• A Smile and a Tear

    By Stephen Winer

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    “More pathos!” That is what Harry Langdon demanded for his future films in 1927, according to director Frank Capra, who had helped establish Langdon’s popular überbaby character. Despite the success of his movies, Langdon felt he was not being perceived as an artist on the level of Charlie Chaplin, so he wanted to add the ingredient that, he thought, had made Chaplin’s reputation. But the film Langdon then made, Three’s a Crowd, wrecked his career. What went wrong?

    Chaplin himself would describe that special element, in his introduction to his first feature, 1921’s The Kid, as “a smile and, perhaps, a tear.” It was something he’d been building up to; the raucous version of his Tramp character that audiences had fallen in love with when he began appearing in Keystone short comedies almost a decade earlier didn’t bear a trace of it. The public made Chaplin a star because he made them laugh. What he was doing back then wasn’t all that different from what the other knockabout Keystone clowns were doing. He was just doing it much better.

    If Chaplin had continued to make Keystone-style films, his public would likely have remained quite happy. But one mark of the visionary artist is that he doesn’t just give the audience what they want; he gives them something they don’t even know that they want yet. As Chaplin gained greater creative control over his work, he began to add unexpected levels to his character. Beginning with shorts like The Tramp, The Bank (both 1914), and The Vagabond (1915), he dared to temper the slapstick with moments of sadness, asking audiences to feel for the Tramp, who might lose the girl, the job, or even the future. These emotional grace notes were something wholly original in silent comedy, and they were noticed and admired by both audiences and critics. Chaplin was no longer simply being referred to as a great comic; he was being called a great artist.

    The word pathos, meaning “a quality that evokes pity or compassion,” became synonymous with Chaplin’s art early in his career. Perhaps because some artists who followed him (Langdon among them) misused or abused pathos in their own work, this element in comedy has acquired something of a bad reputation. We associate it with cloying sentimentality and special pleading. But Chaplin was a subtler artist than that. The Tramp is not, in total, a pathetic character. His losses are temporary and his successes always possible. The man who walks alone down the road at the end of his films does so with more hope than sorrow. What Chaplin was really after was not just pity but empathy—a bond between the audience and the Tramp that would carry them through all his ups and downs. His strategic deployment of pathos tightens that bond, giving us reasons to cry for his losses and cheer for his successes.

    In The Bank, for example, Charlie is a janitor infatuated with a bank teller (Edna Purviance). He leaves her a love note and a flower. He watches from a distance as she reacts angrily to his appeal (we can read her lips as she calls him a fool). Chaplin uses an extended close-up to show us the rejection sinking in (a similar close-up would be crucial years later in City Lights). Later, the janitor dreams that he foils a bank robbery and wins Edna’s heart. When he awakes and remembers the truth, he pretends not to care, but we know better. Chaplin had discovered that a careful knitting together of laughter and tears would make us love him even more.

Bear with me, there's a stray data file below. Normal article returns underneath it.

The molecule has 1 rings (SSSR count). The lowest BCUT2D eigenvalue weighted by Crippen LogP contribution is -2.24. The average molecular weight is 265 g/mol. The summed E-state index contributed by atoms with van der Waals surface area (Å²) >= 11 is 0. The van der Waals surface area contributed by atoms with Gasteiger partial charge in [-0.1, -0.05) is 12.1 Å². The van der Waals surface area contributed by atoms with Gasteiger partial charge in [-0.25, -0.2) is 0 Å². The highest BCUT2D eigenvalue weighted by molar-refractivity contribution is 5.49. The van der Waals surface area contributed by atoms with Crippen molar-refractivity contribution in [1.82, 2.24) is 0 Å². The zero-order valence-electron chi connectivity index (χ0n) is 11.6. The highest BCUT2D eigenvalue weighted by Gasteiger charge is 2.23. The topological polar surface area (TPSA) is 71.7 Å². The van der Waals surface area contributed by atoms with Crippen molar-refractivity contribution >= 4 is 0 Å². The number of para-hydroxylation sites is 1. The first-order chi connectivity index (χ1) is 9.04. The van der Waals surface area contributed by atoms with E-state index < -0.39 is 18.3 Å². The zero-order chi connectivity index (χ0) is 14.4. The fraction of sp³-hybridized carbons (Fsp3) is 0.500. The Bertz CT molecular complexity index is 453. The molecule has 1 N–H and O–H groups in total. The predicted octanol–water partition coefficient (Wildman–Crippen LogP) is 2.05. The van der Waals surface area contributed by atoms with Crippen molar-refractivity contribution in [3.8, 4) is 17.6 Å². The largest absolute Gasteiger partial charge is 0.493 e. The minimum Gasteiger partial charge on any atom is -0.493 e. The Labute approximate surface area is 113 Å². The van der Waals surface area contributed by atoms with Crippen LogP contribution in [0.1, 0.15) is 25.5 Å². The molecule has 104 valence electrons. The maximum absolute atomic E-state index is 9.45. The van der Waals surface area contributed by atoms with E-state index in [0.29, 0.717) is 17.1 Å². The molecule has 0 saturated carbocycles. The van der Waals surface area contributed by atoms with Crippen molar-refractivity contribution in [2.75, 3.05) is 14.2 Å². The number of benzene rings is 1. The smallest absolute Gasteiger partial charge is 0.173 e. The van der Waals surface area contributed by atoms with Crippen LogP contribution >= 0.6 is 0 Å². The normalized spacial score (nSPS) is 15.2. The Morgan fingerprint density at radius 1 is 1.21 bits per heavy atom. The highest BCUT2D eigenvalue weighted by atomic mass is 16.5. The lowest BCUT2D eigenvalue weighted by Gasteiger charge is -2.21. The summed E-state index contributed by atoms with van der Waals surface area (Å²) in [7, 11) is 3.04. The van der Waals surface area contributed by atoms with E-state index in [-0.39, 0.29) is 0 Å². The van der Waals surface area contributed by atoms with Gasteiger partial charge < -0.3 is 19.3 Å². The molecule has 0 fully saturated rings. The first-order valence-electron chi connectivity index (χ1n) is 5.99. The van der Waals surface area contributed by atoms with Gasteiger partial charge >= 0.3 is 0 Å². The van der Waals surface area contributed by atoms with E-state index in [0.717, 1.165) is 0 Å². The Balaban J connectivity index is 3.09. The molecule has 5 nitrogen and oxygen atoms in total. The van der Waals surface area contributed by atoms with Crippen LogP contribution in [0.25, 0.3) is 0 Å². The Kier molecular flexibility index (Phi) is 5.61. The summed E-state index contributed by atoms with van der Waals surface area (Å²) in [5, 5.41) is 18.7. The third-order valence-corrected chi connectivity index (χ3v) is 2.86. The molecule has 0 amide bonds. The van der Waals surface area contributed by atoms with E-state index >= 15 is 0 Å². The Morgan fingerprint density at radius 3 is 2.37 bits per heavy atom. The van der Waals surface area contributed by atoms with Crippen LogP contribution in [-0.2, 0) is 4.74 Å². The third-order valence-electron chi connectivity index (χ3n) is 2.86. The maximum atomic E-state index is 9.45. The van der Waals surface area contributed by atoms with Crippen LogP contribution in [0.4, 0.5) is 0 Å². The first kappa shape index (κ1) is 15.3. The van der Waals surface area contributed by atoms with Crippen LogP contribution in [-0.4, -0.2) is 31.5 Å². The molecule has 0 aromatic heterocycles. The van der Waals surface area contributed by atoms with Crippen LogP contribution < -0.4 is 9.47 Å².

Chaplin’s enrichment and deepening of the Tramp character would prove invaluable to him as he made the move into feature films. The problem of how to extend slapstick over more than one or two reels of film had not as yet been clearly faced. When Chaplin’s old boss at Keystone, Mack Sennett, made features, he simply added more of the frantically paced gags he’d packed his shorts with, letting them run ad infinitum (some would say ad nauseum). Chaplin found that giving the audience a sustained emotional connection with his characters could bind his comedy into a coherent whole. Weaving pathos into the comedy helped to create an affecting series of peaks and valleys well suited to the longer form.

    Chaplin begins The Kid with a slice of tragedy. The film’s opening sequence could have come from a Victorian melodrama. A woman “whose sin,” a title card informs us “was motherhood” leaves a charity hospital with her baby, and ultimately leaves the baby in a car. Although Chaplin would create subtler scenes than these in the future, he was taking care to let the audience know that this mother and this baby actually matter—they are not disposable caricatures. The Tramp discovers the baby and takes him in, and Chaplin builds the relationship between Charlie and the kid (played by Jackie Coogan) through purely comic sequences. Tragedy has introduced us to the kid, but comedy makes us fall in love with him, as the Tramp raises the kid to become his partner in petty scams. Because Chaplin has muted the emotion we initially felt for this abandoned child, when it does break through again, as the two are separated and then reunited at the film’s conclusion, it is all the more overwhelming. We can no more bear to see this pair we’ve laughed at and with parted than Charlie can.

    The theme of unrequited love animates Chaplin’s next two films: The Gold Rush (1925) and The Circus (1928).  In both, the Tramp mistakenly believes the girl is in love with him. The plot elements that establish this—a misdirected love letter in The Gold Rush, a fortuneteller’s prediction in The Circus—are slim, but the force of Chaplin’s performances gives them weight. We believe that he believes that these girls love him, and the pathos lies in the distance between what he believes to be true and what we know to be true. The comic sequences in these films don’t always have a direct impact on their plots, but the feeling we have for the Tramp’s situation creates an emotional through line that unifies the disparate elements.